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What'sNEW Archives, January - March 1998

1998, March 26: The importance of horizontal gene transfer in evolution is becoming apparent to mainstream biologists. Gerard Deckert et al. have published in Nature yet another complete genome sequence, and the additional data "show no consistent picture of the organism's phylogeny," contrary to the sequencers' expectations. In commentary Russell F. Doolittle writes, "The evidence for [horizontal gene] transfer between distantly related bacteria is strong, however." Meanwhile, geneticists Margaret C. Smith et al. observe that collagen, which accounts for over 30% of the total body protein in animals, is also encoded in the genomic sequences of bacteriophages. They wonder if collagen was "passed horizontally to animals" from phages.
Subsequent commentary about the latest sequence has been interesting. "In the course of evolution whole suites of genes have apparently been transferred sideways...," writes Nicholas Wade in The New York Times. And in Science Elizabeth Pennisi writes, "Not too long ago, attributing an unusual result to lateral transfer would have raised quite a few eyebrows. ...But the microbial genomes have made the idea respectable." Cosmic Ancestry requires the horizontal transfer of genes. Evidence for such transfer confirms a prediction of the theory.

Deckert, Gerard et al. (14 others). "The complete genome of the hyperthermic bacterium Aquifex aeolicus" [summary], p 353-358 v 392 Nature. 26 March 1998.
Doolittle, Russell F. "Microbial genomes opened up" p 339-342 v 392 Nature. 26 March 1998.
Pennisi, Elizabeth. "Genome Data Shake Tree of Life" p 672-674 v 280 Science. 1 May 1998.
Smith, Margaret C.; Neil Burns; Jon R. Sayers; Julian A. Sorrell; Sherwood R. Casjens and Roger W. Hendrix. "Bacteriophage Collagen" [article], doi:10.1126/science.279.5358.1831g, p 1831 v 279 Science. 20 March 1998.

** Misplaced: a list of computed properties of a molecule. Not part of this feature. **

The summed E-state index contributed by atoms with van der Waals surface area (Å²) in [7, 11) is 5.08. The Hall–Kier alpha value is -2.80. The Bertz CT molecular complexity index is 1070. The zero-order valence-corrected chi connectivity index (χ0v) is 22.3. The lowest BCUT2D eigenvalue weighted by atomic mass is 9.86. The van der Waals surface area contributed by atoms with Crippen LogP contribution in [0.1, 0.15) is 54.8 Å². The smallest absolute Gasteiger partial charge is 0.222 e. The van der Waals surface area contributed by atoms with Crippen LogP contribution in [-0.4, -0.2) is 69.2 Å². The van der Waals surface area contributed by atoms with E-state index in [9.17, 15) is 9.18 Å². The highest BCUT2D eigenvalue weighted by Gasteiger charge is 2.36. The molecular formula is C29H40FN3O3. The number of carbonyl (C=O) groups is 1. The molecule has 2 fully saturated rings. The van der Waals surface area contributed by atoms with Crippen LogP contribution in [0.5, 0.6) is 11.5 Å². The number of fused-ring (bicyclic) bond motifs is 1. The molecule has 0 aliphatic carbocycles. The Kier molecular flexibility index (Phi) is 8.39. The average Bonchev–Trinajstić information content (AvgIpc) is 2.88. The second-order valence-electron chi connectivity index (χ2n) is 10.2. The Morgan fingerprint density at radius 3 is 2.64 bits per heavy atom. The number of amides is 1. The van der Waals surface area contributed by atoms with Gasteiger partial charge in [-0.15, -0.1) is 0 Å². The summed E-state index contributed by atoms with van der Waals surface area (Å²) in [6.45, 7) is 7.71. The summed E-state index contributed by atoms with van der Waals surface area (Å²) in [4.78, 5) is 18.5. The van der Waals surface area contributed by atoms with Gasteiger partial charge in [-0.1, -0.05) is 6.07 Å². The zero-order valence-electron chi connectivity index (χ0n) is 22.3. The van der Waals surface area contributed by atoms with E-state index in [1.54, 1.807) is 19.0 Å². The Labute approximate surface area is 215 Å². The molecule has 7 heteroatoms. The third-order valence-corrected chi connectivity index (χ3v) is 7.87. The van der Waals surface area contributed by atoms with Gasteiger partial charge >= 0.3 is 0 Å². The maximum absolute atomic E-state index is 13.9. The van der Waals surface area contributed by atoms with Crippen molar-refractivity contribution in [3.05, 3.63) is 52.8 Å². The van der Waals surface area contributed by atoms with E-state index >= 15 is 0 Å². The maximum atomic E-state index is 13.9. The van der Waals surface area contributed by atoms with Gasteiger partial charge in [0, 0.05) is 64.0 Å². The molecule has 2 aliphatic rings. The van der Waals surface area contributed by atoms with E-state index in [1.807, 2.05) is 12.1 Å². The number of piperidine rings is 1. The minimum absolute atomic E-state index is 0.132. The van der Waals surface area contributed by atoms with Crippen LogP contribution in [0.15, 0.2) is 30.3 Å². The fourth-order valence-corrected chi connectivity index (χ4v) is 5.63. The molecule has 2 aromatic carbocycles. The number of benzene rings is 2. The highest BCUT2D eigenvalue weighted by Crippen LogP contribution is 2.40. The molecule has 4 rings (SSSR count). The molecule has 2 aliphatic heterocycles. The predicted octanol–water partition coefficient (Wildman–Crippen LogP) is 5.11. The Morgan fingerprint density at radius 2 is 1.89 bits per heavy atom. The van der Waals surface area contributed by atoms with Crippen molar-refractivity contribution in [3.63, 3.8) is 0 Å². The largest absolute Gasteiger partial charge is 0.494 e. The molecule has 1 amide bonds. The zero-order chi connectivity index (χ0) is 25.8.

Wade, Nicholas. "Tree of Life Turns Out to Have Complex Roots" The New York Times. 14 April 1998.
Viruses... is a related Cosmic Ancestry webpage. [Next-What'sNEW about HGT-Prev]

1998, March 21: There appear to be two distinct classes of Kuiper-belt objects, as distinguished by color. "...One consists of objects whose surface colours are only slightly redder than the colour of the Sun, while the other consists of the reddest objects known in the Solar System" (Tegler and Romanishin). "The classes of red and grey Kuiper-belt objects... could thus mark out a simple distinction between objects that are biologically active and those that are not" (Wickramasinghe and Hoyle).

Tegler, S. C. and W. Romanishin. "Two distinct populations of Kuiper-belt objects" p 49-51 v 392 Nature. 5 March 1998.
Wickramasinghe, N. C. and F. Hoyle. "The Astonishing Redness of Kuiper-belt Objects" p 369-372 v 268, Astrophysics and Space Science, 1999. (Cosmic Ancestry has a preprint.)
Chapman, Clark R. "Two shades beyond Neptune" p 16-17 v 392 Nature. 5 March 1998.
Comets: The Delivery System is a related Cosmic Ancestry webpage.
The Astonishing Redness of Kuiper-Belt Objects, 21 March 1998, is the CA preprint.

1998, March 20: The 29th Lunar and Planetary Conference (LPSC), March 16-20 1998, features many talks, posters, and abstracts related to the martian meteorite ALH 84001 and its possible evidence for ancient martian life. Among other reports, one by Kathie Thomas-Keprta et al. reports at least a hundred examples of magnetite in the meteorite in a six-sided columnar shape that, on Earth, is made only by bacteria. At least 41 presentations of research on (or related to) ALH 84001 will be given at the conference in Houston. Abstracts of these works are available at the conference website, with links to full text in PDF format.

29th LPSC Abstracts of Interest
Chandler, David L. "Mars life theory gains momentum" The Boston Globe, 21 March 1998.
Life on Mars! is a related Cosmic Ancestry webpage.

strange bacterium 1998, March 13: Two scientists exploring a microworld locked in ancient ice have found a wide range of lifeforms from fungi, algae, and bacteria to a few diatoms - and a few items with strange shapes. "We've found some really bizarre things - things that we've never seen before," said Richard Hoover of NASA's Marshall Space Flight Center. Hoover and Dr. S.S. Abyzov of the Russian Academy of Sciences have been examining deep ice core samples from the Vostok Station about 1,000 km (620 miles) from the South Pole.

Unusual lifeforms found in Antarctic ice samples
Bacteria: The Space Colonists is a related Cosmic Ancestry webpage.
Fossilized Life Forms in the Murchison Meteorite has more about Hoover's research.